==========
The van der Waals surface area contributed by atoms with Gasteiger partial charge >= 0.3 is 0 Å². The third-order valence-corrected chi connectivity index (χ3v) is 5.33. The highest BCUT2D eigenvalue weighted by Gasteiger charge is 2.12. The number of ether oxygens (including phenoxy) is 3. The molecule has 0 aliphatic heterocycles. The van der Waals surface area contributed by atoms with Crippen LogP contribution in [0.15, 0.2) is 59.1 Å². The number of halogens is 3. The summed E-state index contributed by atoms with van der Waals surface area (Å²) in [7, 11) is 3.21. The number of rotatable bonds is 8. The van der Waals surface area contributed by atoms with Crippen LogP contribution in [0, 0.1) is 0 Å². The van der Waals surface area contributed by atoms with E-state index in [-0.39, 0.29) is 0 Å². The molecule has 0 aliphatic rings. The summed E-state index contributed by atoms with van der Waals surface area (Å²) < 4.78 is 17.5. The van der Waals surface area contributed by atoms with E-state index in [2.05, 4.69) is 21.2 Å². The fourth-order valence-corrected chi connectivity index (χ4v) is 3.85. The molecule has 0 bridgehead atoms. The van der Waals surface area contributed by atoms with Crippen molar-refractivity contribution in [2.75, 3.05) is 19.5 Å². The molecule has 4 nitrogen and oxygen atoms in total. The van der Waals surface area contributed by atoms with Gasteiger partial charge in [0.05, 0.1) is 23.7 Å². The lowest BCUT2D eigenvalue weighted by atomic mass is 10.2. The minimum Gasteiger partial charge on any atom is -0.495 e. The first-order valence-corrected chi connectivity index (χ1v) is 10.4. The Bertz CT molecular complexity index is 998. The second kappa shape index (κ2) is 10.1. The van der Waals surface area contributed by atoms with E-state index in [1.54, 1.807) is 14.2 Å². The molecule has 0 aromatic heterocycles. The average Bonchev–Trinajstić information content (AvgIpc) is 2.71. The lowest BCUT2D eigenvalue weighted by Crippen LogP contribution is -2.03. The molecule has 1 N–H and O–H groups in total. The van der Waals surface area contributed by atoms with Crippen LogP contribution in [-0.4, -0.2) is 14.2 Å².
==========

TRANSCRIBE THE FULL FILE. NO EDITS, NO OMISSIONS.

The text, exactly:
The van der Waals surface area contributed by atoms with Gasteiger partial charge >= 0.3 is 0 Å². The third-order valence-corrected chi connectivity index (χ3v) is 5.33. The highest BCUT2D eigenvalue weighted by Gasteiger charge is 2.12. The number of ether oxygens (including phenoxy) is 3. The molecule has 0 aliphatic heterocycles. The van der Waals surface area contributed by atoms with Crippen LogP contribution in [0.15, 0.2) is 59.1 Å². The number of halogens is 3. The summed E-state index contributed by atoms with van der Waals surface area (Å²) in [7, 11) is 3.21. The number of rotatable bonds is 8. The van der Waals surface area contributed by atoms with Crippen LogP contribution in [0, 0.1) is 0 Å². The van der Waals surface area contributed by atoms with E-state index in [-0.39, 0.29) is 0 Å². The molecule has 0 aliphatic rings. The summed E-state index contributed by atoms with van der Waals surface area (Å²) < 4.78 is 17.5. The van der Waals surface area contributed by atoms with E-state index in [2.05, 4.69) is 21.2 Å². The fourth-order valence-corrected chi connectivity index (χ4v) is 3.85. The molecule has 0 bridgehead atoms. The van der Waals surface area contributed by atoms with Crippen molar-refractivity contribution in [2.75, 3.05) is 19.5 Å². The molecule has 4 nitrogen and oxygen atoms in total. The van der Waals surface area contributed by atoms with Gasteiger partial charge in [0.05, 0.1) is 23.7 Å². The lowest BCUT2D eigenvalue weighted by atomic mass is 10.2. The minimum Gasteiger partial charge on any atom is -0.495 e. The first-order valence-corrected chi connectivity index (χ1v) is 10.4. The Bertz CT molecular complexity index is 998. The second kappa shape index (κ2) is 10.1. The van der Waals surface area contributed by atoms with E-state index in [1.54, 1.807) is 14.2 Å². The molecule has 0 aromatic heterocycles. The average Bonchev–Trinajstić information content (AvgIpc) is 2.71. The lowest BCUT2D eigenvalue weighted by Crippen LogP contribution is -2.03. The molecule has 1 N–H and O–H groups in total. The van der Waals surface area contributed by atoms with Crippen LogP contribution in [-0.4, -0.2) is 14.2 Å².